ONTARIO - Researchers at Oregon State University's Malheur Experiment Station are testing "transgenic" sugar beets resistant to the common, and easy to apply, non-selective herbicides Liberty and Roundup.
Though the frequency of spraying likely would not change, one hope is that the process of controlling weeds could be simplified with herbicide-resistant beets because growers could spray for a variety of broadleaf and grass weeds without fear of harming their crop, says Corey Ransom, a weed specialist at the Malheur station.
"Transgenic refers to the process of transferring a gene with desirable attributes from one species to another," Ransom said. "The same gene has already been used in Roundup Ready soybeans for two years and is scheduled for testing in Roundup Ready corn next year."
The gene inserted into these three crops was found in a bacteria, Ransom explained.
The transgenic sugar beets may not inherently be bigger or sweeter than other sugar beets, he pointed out, but simplified weed control may allow them to grow larger and yield more sugar.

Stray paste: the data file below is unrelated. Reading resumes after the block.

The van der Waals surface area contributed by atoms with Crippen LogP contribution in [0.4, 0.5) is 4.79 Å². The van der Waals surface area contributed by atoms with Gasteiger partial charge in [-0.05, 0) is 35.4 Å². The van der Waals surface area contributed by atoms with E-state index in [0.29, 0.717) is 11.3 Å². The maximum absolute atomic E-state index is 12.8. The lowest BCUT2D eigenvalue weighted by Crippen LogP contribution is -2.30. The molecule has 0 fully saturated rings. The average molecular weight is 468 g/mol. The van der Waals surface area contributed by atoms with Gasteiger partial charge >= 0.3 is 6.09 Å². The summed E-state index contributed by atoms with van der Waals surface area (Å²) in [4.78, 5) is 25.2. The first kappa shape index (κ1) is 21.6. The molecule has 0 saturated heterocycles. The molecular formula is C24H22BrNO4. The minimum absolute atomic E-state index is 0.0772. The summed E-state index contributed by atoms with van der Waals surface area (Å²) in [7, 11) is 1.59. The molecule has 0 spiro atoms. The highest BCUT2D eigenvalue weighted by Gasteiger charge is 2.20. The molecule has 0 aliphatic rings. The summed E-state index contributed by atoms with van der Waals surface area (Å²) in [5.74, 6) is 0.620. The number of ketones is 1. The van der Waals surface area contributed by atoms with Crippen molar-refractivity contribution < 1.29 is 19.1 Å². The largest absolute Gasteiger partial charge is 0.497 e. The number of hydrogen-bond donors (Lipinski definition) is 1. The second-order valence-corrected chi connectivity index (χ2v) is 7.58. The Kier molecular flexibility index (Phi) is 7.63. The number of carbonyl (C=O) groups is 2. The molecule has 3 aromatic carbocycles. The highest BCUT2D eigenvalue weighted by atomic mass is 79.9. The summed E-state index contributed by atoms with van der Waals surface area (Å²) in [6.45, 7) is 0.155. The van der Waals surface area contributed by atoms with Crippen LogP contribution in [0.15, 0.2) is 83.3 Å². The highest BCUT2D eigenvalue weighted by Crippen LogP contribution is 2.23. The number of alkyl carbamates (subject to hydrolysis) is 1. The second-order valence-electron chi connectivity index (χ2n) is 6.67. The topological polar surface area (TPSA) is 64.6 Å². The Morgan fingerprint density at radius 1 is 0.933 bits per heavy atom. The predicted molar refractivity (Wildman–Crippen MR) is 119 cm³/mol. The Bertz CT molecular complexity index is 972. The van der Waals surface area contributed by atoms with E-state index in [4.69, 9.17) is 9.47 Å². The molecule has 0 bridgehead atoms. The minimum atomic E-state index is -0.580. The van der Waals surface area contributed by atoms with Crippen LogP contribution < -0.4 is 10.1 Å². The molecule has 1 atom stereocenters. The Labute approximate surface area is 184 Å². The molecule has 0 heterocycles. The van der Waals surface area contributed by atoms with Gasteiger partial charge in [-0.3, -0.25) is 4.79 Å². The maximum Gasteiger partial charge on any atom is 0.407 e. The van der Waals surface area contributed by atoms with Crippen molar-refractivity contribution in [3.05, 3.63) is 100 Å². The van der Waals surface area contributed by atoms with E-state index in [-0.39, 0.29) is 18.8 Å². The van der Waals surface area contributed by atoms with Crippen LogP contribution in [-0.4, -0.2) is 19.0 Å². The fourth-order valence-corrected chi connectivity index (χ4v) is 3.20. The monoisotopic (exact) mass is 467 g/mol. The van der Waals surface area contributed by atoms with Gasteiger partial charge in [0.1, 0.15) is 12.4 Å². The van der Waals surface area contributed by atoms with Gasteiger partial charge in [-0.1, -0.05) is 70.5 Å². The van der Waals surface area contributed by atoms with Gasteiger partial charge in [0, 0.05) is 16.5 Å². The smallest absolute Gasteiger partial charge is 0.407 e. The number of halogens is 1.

The Malheur trial plot and another in Kimberly, Idaho, are primarily designed to test the yields of the new beets against sugar beet varieties commonly grown in the region, according to Ransom.
The area from Malheur County in east-central Oregon through southwest Idaho across the Snake River Plane produces about a quarter of a million acres of sugar beets each year. Given the volatility of sugar markets, any reduction in production costs is welcome, noted Ransom.
"Malheur County has about 12,000 acres in production providing a gross income of about $11 million," he said.
However, Ransom cautions, what transgenic beets mean in terms of profitably for farmers is not yet clear. Transgenic beets could make weed control simpler and reduce weed losses and input costs, but a price for the patented seeds has not yet been established.